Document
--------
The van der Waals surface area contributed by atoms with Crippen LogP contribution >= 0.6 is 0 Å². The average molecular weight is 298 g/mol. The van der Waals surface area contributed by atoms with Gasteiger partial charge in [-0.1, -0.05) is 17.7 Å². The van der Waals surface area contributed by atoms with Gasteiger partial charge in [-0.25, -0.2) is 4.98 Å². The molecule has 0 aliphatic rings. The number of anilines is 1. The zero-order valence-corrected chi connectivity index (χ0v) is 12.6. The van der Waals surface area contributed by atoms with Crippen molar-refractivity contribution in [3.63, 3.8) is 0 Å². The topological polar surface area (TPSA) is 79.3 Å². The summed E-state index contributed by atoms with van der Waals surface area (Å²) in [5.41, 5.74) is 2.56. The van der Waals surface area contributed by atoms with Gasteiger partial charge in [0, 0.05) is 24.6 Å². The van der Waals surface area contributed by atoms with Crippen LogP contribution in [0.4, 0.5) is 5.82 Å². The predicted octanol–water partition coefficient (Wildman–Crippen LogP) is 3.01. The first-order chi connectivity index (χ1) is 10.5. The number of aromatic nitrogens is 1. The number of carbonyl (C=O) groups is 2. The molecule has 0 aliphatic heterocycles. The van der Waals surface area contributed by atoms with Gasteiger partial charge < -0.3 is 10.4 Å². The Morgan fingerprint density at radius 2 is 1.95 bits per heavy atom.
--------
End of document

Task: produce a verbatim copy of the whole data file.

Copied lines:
The van der Waals surface area contributed by atoms with Crippen LogP contribution >= 0.6 is 0 Å². The average molecular weight is 298 g/mol. The van der Waals surface area contributed by atoms with Gasteiger partial charge in [-0.1, -0.05) is 17.7 Å². The van der Waals surface area contributed by atoms with Gasteiger partial charge in [-0.25, -0.2) is 4.98 Å². The molecule has 0 aliphatic rings. The number of anilines is 1. The zero-order valence-corrected chi connectivity index (χ0v) is 12.6. The van der Waals surface area contributed by atoms with Crippen molar-refractivity contribution in [3.63, 3.8) is 0 Å². The topological polar surface area (TPSA) is 79.3 Å². The summed E-state index contributed by atoms with van der Waals surface area (Å²) in [5.41, 5.74) is 2.56. The van der Waals surface area contributed by atoms with Gasteiger partial charge in [0, 0.05) is 24.6 Å². The van der Waals surface area contributed by atoms with Crippen LogP contribution in [0.4, 0.5) is 5.82 Å². The predicted octanol–water partition coefficient (Wildman–Crippen LogP) is 3.01. The first-order chi connectivity index (χ1) is 10.5. The number of aromatic nitrogens is 1. The number of carbonyl (C=O) groups is 2. The molecule has 0 aliphatic heterocycles. The van der Waals surface area contributed by atoms with Gasteiger partial charge < -0.3 is 10.4 Å². The Morgan fingerprint density at radius 2 is 1.95 bits per heavy atom.